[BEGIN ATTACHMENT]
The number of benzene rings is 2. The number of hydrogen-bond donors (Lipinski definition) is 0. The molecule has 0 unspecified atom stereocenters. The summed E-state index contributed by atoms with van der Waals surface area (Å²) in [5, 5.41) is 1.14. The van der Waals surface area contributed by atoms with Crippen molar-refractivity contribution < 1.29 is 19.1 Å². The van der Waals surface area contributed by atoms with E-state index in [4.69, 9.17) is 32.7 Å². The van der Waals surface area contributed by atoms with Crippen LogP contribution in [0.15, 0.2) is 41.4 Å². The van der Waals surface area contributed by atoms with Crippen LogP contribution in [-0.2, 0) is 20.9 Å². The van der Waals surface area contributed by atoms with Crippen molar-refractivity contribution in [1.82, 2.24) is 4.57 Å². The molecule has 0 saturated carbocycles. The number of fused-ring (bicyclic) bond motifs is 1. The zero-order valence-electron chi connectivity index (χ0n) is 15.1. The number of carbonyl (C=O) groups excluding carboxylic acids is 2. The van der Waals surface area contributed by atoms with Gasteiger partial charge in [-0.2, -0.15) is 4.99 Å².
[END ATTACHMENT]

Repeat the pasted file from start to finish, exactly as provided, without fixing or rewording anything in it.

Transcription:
The number of benzene rings is 2. The number of hydrogen-bond donors (Lipinski definition) is 0. The molecule has 0 unspecified atom stereocenters. The summed E-state index contributed by atoms with van der Waals surface area (Å²) in [5, 5.41) is 1.14. The van der Waals surface area contributed by atoms with Crippen molar-refractivity contribution < 1.29 is 19.1 Å². The van der Waals surface area contributed by atoms with E-state index in [4.69, 9.17) is 32.7 Å². The van der Waals surface area contributed by atoms with Crippen LogP contribution in [0.15, 0.2) is 41.4 Å². The van der Waals surface area contributed by atoms with Crippen LogP contribution in [-0.2, 0) is 20.9 Å². The van der Waals surface area contributed by atoms with Crippen molar-refractivity contribution in [1.82, 2.24) is 4.57 Å². The molecule has 0 saturated carbocycles. The number of fused-ring (bicyclic) bond motifs is 1. The zero-order valence-electron chi connectivity index (χ0n) is 15.1. The number of carbonyl (C=O) groups excluding carboxylic acids is 2. The van der Waals surface area contributed by atoms with Gasteiger partial charge in [-0.2, -0.15) is 4.99 Å².